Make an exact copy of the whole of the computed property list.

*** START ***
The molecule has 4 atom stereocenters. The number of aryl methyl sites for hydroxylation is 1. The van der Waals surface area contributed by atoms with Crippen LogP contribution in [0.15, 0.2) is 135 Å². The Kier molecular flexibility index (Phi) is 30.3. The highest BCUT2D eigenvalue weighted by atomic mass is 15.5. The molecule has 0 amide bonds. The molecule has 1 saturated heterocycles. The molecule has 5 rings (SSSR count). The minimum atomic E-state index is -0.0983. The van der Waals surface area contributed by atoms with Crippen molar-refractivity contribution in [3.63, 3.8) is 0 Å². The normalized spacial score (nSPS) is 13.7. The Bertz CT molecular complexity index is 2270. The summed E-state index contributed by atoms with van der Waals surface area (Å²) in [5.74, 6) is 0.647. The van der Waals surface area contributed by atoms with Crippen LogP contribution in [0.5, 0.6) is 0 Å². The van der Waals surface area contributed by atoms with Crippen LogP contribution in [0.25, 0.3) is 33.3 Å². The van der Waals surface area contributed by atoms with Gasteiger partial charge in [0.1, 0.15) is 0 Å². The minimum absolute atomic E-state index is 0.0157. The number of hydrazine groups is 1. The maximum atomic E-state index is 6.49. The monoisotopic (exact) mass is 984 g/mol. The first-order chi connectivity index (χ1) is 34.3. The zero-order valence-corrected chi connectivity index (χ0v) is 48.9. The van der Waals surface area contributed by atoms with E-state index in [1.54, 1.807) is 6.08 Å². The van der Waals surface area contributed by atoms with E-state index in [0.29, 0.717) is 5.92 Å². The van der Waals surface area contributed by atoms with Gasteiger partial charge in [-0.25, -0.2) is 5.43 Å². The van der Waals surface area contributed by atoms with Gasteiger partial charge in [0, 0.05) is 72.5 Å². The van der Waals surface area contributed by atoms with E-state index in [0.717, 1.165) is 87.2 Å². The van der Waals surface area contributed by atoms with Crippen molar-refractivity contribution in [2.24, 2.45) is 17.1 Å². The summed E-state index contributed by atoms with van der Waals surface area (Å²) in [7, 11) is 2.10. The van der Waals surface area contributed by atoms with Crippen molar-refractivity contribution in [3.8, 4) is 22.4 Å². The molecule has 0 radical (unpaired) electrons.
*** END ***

The molecule has 4 atom stereocenters. The number of aryl methyl sites for hydroxylation is 1. The van der Waals surface area contributed by atoms with Crippen LogP contribution in [0.15, 0.2) is 135 Å². The Kier molecular flexibility index (Phi) is 30.3. The highest BCUT2D eigenvalue weighted by atomic mass is 15.5. The molecule has 0 amide bonds. The molecule has 1 saturated heterocycles. The molecule has 5 rings (SSSR count). The minimum atomic E-state index is -0.0983. The van der Waals surface area contributed by atoms with Crippen molar-refractivity contribution in [3.63, 3.8) is 0 Å². The normalized spacial score (nSPS) is 13.7. The Bertz CT molecular complexity index is 2270. The summed E-state index contributed by atoms with van der Waals surface area (Å²) in [5.74, 6) is 0.647. The van der Waals surface area contributed by atoms with Crippen LogP contribution in [0.5, 0.6) is 0 Å². The van der Waals surface area contributed by atoms with Crippen LogP contribution in [0.25, 0.3) is 33.3 Å². The van der Waals surface area contributed by atoms with Gasteiger partial charge in [0.1, 0.15) is 0 Å². The minimum absolute atomic E-state index is 0.0157. The number of hydrazine groups is 1. The maximum atomic E-state index is 6.49. The monoisotopic (exact) mass is 984 g/mol. The first-order chi connectivity index (χ1) is 34.3. The zero-order valence-corrected chi connectivity index (χ0v) is 48.9. The van der Waals surface area contributed by atoms with E-state index in [1.54, 1.807) is 6.08 Å². The van der Waals surface area contributed by atoms with E-state index in [0.29, 0.717) is 5.92 Å². The van der Waals surface area contributed by atoms with Gasteiger partial charge in [-0.25, -0.2) is 5.43 Å². The van der Waals surface area contributed by atoms with Gasteiger partial charge in [0, 0.05) is 72.5 Å². The van der Waals surface area contributed by atoms with E-state index in [0.717, 1.165) is 87.2 Å². The van der Waals surface area contributed by atoms with Crippen molar-refractivity contribution in [2.24, 2.45) is 17.1 Å². The summed E-state index contributed by atoms with van der Waals surface area (Å²) in [7, 11) is 2.10. The van der Waals surface area contributed by atoms with Crippen molar-refractivity contribution in [3.8, 4) is 22.4 Å². The molecule has 0 radical (unpaired) electrons.